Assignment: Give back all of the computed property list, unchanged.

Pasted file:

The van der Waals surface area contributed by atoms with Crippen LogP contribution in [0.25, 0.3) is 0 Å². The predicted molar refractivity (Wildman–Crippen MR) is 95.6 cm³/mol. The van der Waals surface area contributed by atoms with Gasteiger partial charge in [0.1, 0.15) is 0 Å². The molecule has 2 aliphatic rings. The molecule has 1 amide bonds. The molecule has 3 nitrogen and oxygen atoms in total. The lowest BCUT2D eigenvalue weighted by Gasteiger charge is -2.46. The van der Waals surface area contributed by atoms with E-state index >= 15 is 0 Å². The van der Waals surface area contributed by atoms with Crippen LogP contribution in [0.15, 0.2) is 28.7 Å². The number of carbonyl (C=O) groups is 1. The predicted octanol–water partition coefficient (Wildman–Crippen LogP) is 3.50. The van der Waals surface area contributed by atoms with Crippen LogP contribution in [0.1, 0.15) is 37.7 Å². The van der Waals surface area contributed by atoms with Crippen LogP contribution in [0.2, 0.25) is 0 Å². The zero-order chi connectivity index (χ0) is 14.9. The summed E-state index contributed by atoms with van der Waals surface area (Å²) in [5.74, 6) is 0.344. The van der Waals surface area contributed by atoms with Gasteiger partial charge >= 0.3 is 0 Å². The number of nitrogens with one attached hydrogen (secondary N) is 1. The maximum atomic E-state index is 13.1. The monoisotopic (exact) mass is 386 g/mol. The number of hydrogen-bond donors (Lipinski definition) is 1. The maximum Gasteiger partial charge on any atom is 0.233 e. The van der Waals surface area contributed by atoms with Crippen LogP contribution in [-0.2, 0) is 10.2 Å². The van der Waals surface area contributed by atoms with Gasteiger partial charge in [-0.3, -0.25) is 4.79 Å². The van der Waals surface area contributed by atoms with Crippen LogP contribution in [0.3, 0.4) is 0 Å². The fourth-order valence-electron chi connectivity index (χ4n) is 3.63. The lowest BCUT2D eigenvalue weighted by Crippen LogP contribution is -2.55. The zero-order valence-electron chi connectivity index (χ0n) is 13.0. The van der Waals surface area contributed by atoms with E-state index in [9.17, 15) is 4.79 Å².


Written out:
The van der Waals surface area contributed by atoms with Crippen LogP contribution in [0.25, 0.3) is 0 Å². The predicted molar refractivity (Wildman–Crippen MR) is 95.6 cm³/mol. The van der Waals surface area contributed by atoms with Gasteiger partial charge in [0.1, 0.15) is 0 Å². The molecule has 2 aliphatic rings. The molecule has 1 amide bonds. The molecule has 3 nitrogen and oxygen atoms in total. The lowest BCUT2D eigenvalue weighted by Gasteiger charge is -2.46. The van der Waals surface area contributed by atoms with E-state index >= 15 is 0 Å². The van der Waals surface area contributed by atoms with Crippen LogP contribution in [0.15, 0.2) is 28.7 Å². The number of carbonyl (C=O) groups is 1. The predicted octanol–water partition coefficient (Wildman–Crippen LogP) is 3.50. The van der Waals surface area contributed by atoms with Crippen LogP contribution in [0.1, 0.15) is 37.7 Å². The van der Waals surface area contributed by atoms with Crippen LogP contribution in [0.2, 0.25) is 0 Å². The zero-order chi connectivity index (χ0) is 14.9. The summed E-state index contributed by atoms with van der Waals surface area (Å²) in [5.74, 6) is 0.344. The van der Waals surface area contributed by atoms with Gasteiger partial charge >= 0.3 is 0 Å². The number of nitrogens with one attached hydrogen (secondary N) is 1. The maximum atomic E-state index is 13.1. The monoisotopic (exact) mass is 386 g/mol. The number of hydrogen-bond donors (Lipinski definition) is 1. The maximum Gasteiger partial charge on any atom is 0.233 e. The van der Waals surface area contributed by atoms with Crippen LogP contribution in [-0.2, 0) is 10.2 Å². The van der Waals surface area contributed by atoms with Gasteiger partial charge in [-0.3, -0.25) is 4.79 Å². The van der Waals surface area contributed by atoms with Crippen LogP contribution in [0.3, 0.4) is 0 Å². The fourth-order valence-electron chi connectivity index (χ4n) is 3.63. The lowest BCUT2D eigenvalue weighted by Crippen LogP contribution is -2.55. The zero-order valence-electron chi connectivity index (χ0n) is 13.0. The van der Waals surface area contributed by atoms with E-state index in [9.17, 15) is 4.79 Å².